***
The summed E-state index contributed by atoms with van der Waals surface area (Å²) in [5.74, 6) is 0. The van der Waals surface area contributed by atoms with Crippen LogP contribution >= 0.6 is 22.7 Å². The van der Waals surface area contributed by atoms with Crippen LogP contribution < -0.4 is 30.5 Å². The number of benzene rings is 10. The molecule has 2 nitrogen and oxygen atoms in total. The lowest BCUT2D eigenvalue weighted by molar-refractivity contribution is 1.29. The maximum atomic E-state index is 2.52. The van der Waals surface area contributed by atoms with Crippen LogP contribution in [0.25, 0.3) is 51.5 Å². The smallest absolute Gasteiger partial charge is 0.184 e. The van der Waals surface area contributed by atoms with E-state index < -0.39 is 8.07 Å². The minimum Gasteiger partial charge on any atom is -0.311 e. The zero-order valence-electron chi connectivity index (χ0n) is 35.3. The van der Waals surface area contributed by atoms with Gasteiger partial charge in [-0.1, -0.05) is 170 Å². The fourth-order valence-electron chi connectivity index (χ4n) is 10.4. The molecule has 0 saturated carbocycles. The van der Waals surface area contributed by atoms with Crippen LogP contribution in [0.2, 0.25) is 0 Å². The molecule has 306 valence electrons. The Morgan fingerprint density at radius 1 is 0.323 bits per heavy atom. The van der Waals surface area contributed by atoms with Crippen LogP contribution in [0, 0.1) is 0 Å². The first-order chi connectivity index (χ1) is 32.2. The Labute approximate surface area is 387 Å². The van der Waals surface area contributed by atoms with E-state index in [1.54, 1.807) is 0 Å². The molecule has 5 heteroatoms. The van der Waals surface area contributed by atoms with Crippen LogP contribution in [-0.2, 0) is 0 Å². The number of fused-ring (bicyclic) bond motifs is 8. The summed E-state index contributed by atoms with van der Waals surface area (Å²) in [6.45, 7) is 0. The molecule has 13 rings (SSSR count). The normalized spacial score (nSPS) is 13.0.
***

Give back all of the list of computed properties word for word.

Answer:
The summed E-state index contributed by atoms with van der Waals surface area (Å²) in [5.74, 6) is 0. The van der Waals surface area contributed by atoms with Crippen LogP contribution >= 0.6 is 22.7 Å². The van der Waals surface area contributed by atoms with Crippen LogP contribution < -0.4 is 30.5 Å². The number of benzene rings is 10. The molecule has 2 nitrogen and oxygen atoms in total. The lowest BCUT2D eigenvalue weighted by molar-refractivity contribution is 1.29. The maximum atomic E-state index is 2.52. The van der Waals surface area contributed by atoms with Crippen LogP contribution in [0.25, 0.3) is 51.5 Å². The smallest absolute Gasteiger partial charge is 0.184 e. The van der Waals surface area contributed by atoms with E-state index < -0.39 is 8.07 Å². The minimum Gasteiger partial charge on any atom is -0.311 e. The zero-order valence-electron chi connectivity index (χ0n) is 35.3. The van der Waals surface area contributed by atoms with Gasteiger partial charge in [-0.1, -0.05) is 170 Å². The fourth-order valence-electron chi connectivity index (χ4n) is 10.4. The molecule has 0 saturated carbocycles. The van der Waals surface area contributed by atoms with Crippen LogP contribution in [0.2, 0.25) is 0 Å². The molecule has 306 valence electrons. The Morgan fingerprint density at radius 1 is 0.323 bits per heavy atom. The van der Waals surface area contributed by atoms with Crippen LogP contribution in [0, 0.1) is 0 Å². The first-order chi connectivity index (χ1) is 32.2. The Labute approximate surface area is 387 Å². The van der Waals surface area contributed by atoms with E-state index in [1.54, 1.807) is 0 Å². The molecule has 5 heteroatoms. The van der Waals surface area contributed by atoms with Crippen LogP contribution in [-0.2, 0) is 0 Å². The number of fused-ring (bicyclic) bond motifs is 8. The summed E-state index contributed by atoms with van der Waals surface area (Å²) in [6.45, 7) is 0. The molecule has 13 rings (SSSR count). The normalized spacial score (nSPS) is 13.0.